review article first appeared in E. Coli, Volume I, No. 1]
Earl Courtenay, Playing With Willie (NY: Viking Press, 1999)
Reviewed by Ian Johnston
My strange and self-abuse
Is the initiate fear that wants hard use. (Macbeth 3.4)
The world of literary criticism, long accused most unfairly of silly, pontificating, jargon-ridden nitpicking in the form of a vast vulgar academic wind, has been shaken up lately by a ground-breaking new study of the recently deposed head honcho himself, William Shakespeare, in a book which clearly builds on and advances the best that has been thought and known in the world.
In Playing with Willie, Earl Courtenay, faculty member at a nearby university-college, argues that the entire Bardic canonical corpus is an exploration of joys and tribulations of masturbation as symbol of the colonialist imperative of Tudor-Jacobean England in the Early Modern period. This neo-Lacanian, post-post-structuralist account combines riveting insights from recent New Historical scholarship with more traditional modernist textual analysis mediated by the pertinent contributions from Continental philosophy, all interpellated with spicy introjections from Adorno, Benjamin, Habermas, and (Groucho) Marx.
Courtenay takes as his cue Halpern’s illuminating insight that Hamlet’s troubles stem from the inability of his penis to function as a writing implement suitable for inscribing his ghostly father’s instructions on the palimpsest of his mother’s flesh (which is, in any case, too flabby to hold any impression), an early anticipation of Freud’s metaphor of the children’s Wunderblock toy for the conscious/unconscious axis of psychic life.
By establishing some fertile links between Hamlet and Shakespeare and bringing to bear a sophisticated understanding of the erotic slipping and sliding of signifiers, Courtenay probes deeply beneath the apparently calm surface of the text with both a seminal fluidity and a fluid seminality, in a proleptic deconstruction of the mantra for Hamlet-as-wanker: "There is a destiny which shapes our ends/ Rough hew them how we may."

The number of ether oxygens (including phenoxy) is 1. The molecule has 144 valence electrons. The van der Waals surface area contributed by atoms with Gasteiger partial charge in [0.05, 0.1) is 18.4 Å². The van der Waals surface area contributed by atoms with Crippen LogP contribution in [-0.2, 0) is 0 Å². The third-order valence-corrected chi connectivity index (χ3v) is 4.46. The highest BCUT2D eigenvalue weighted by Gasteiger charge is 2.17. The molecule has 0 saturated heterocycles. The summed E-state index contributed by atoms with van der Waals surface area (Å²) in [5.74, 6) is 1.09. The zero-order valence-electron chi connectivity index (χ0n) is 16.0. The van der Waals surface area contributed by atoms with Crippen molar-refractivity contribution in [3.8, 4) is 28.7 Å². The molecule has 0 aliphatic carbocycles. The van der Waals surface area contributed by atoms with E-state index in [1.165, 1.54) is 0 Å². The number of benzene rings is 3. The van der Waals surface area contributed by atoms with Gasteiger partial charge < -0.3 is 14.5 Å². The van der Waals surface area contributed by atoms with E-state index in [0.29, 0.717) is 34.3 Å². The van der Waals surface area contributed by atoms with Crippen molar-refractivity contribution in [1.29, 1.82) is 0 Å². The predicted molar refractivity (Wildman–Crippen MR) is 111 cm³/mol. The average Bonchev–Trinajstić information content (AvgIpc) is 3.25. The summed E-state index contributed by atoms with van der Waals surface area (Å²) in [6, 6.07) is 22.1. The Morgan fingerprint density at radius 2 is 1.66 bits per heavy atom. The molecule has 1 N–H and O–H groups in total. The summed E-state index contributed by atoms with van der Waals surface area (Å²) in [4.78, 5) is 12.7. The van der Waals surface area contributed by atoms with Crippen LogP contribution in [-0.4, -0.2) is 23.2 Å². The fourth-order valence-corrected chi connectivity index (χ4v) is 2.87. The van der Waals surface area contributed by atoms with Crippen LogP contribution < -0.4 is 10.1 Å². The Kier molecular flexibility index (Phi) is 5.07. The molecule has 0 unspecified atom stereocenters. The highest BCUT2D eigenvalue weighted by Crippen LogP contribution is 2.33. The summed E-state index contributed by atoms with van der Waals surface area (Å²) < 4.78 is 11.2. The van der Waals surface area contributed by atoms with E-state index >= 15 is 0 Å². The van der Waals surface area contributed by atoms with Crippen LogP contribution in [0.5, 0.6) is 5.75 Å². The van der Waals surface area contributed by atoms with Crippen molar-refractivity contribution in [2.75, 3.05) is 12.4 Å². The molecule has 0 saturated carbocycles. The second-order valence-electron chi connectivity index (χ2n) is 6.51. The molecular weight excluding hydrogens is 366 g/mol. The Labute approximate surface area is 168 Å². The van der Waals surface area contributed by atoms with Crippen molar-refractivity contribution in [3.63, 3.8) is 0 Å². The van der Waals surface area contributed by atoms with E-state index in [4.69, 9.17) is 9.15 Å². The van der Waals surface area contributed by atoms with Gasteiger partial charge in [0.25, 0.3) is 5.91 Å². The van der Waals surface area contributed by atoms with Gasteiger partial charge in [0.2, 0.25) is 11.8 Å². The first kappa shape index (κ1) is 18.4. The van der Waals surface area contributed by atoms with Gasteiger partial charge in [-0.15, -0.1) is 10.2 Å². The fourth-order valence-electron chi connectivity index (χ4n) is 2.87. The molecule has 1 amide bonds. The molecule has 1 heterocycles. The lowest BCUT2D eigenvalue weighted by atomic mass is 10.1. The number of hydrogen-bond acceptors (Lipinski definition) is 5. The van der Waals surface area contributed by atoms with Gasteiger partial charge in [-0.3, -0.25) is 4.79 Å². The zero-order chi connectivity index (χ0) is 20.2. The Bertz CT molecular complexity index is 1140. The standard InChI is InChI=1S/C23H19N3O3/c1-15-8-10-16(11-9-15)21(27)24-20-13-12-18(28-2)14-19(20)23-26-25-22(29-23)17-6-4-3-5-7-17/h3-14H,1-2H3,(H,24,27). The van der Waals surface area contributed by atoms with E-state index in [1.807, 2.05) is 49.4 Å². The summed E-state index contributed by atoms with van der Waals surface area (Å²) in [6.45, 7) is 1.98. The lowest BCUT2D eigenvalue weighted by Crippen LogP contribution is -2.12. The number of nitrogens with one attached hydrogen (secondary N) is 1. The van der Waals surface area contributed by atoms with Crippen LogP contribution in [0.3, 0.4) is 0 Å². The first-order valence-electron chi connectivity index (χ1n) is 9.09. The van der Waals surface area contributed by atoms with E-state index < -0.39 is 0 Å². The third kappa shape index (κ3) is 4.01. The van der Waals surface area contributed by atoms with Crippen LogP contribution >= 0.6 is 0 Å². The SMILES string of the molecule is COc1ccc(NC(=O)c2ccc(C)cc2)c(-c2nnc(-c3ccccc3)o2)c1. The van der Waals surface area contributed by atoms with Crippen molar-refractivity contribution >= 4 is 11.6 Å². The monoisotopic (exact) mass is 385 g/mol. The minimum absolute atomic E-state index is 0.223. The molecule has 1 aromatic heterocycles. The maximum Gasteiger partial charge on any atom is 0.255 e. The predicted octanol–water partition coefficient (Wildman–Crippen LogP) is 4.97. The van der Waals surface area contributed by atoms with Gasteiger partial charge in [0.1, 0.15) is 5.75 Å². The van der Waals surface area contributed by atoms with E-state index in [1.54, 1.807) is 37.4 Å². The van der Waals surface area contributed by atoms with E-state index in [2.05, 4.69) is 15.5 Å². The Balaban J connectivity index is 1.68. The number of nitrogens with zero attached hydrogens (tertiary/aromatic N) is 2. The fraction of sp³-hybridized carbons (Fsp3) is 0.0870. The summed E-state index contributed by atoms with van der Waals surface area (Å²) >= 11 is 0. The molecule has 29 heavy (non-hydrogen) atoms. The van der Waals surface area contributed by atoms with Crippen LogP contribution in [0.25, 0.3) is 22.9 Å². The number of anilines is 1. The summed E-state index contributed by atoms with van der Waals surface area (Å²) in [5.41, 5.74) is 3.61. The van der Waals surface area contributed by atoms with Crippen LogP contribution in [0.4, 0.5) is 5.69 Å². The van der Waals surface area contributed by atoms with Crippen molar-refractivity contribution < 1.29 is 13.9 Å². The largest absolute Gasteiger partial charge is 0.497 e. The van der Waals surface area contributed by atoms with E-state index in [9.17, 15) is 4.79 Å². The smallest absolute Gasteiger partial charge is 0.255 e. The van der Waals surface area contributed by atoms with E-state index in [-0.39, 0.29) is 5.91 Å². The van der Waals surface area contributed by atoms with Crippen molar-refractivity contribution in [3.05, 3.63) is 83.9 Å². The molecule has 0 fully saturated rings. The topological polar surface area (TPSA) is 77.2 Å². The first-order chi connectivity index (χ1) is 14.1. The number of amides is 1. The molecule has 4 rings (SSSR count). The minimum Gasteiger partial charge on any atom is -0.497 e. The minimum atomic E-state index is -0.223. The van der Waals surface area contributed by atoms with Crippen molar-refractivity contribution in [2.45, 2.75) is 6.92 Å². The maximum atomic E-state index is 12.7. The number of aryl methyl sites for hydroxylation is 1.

Shakespeare, according to Courtenay, was so obsessed with the functioning of his organ that the very titles of his plays reflect the different stages of his attitude to the one-eyed trouser snake ("the serpent of old Nile"), from the youthful bragging of the Taming of the Shrew, to the more mature acceptance of a normal length in As You Like It, and finally to the passionate despair at the insignificance of his limp unviagrated member (Much Ado About Nothing). Too much shaking of the spear and the sharpest of knives, it seems, doth indeed lose its edge.
"Masturbation," Courtenay insists, "is a central image of imperialist practice in the early stages of capitalism, for it turns the oppressed other back onto his or her own body as commodity object to be poked or diddled without any initial public discourse about the cultural ramifications of the practice; it’s a reflex response to the onset of mass culture as a tool of oppression, forcing the prole to undergo autodetumescence and turn the rising energies of erectile revolt into a limp post-onanistic wad for the rulers to stomp on."
On the basis of this finely nuanced reading, Courtenay has some significant editorial emendations to suggest, particularly the opening of Othello’s final speech, which Courtenay reads as a last desperate prayer to the hero’s penis rather than as the traditional speech to the assembled ambassadors. With the insertion of question marks, Othello’s speech now becomes, "Soft you? A word or two before you go? . . ." The change helps to insist upon Othello’s alterity; he’s so savagely mocked by the assembly of oppressive white Venetians that he just cannot get it up one last time and must therefore kill himself in an impotent rage.
Courtenay offers an insightful comparison between this moment and Cardinal Wolsey’s "a long farewell to all my greatness," stressing that Wolsey’s greater power here stems from the fact that he is a white male and therefore by definition a sexist, oppressive, patriarchal, colonial egotist with nothing to curb his erotic aggressiveness. Such suggestions (and there are many of them) leave one wondering why no one has ever thought of Courtenay’s approach before.
Scholars will be debating this book for years. Already three conferences are in the works, and Courtenay’s classes have all been cancelled so that he can tour the continent and continue his writing. Asked what future texts he has planned, Courtenay gushed, "Well, I’m just dying to sink my teeth into Moby Dick."
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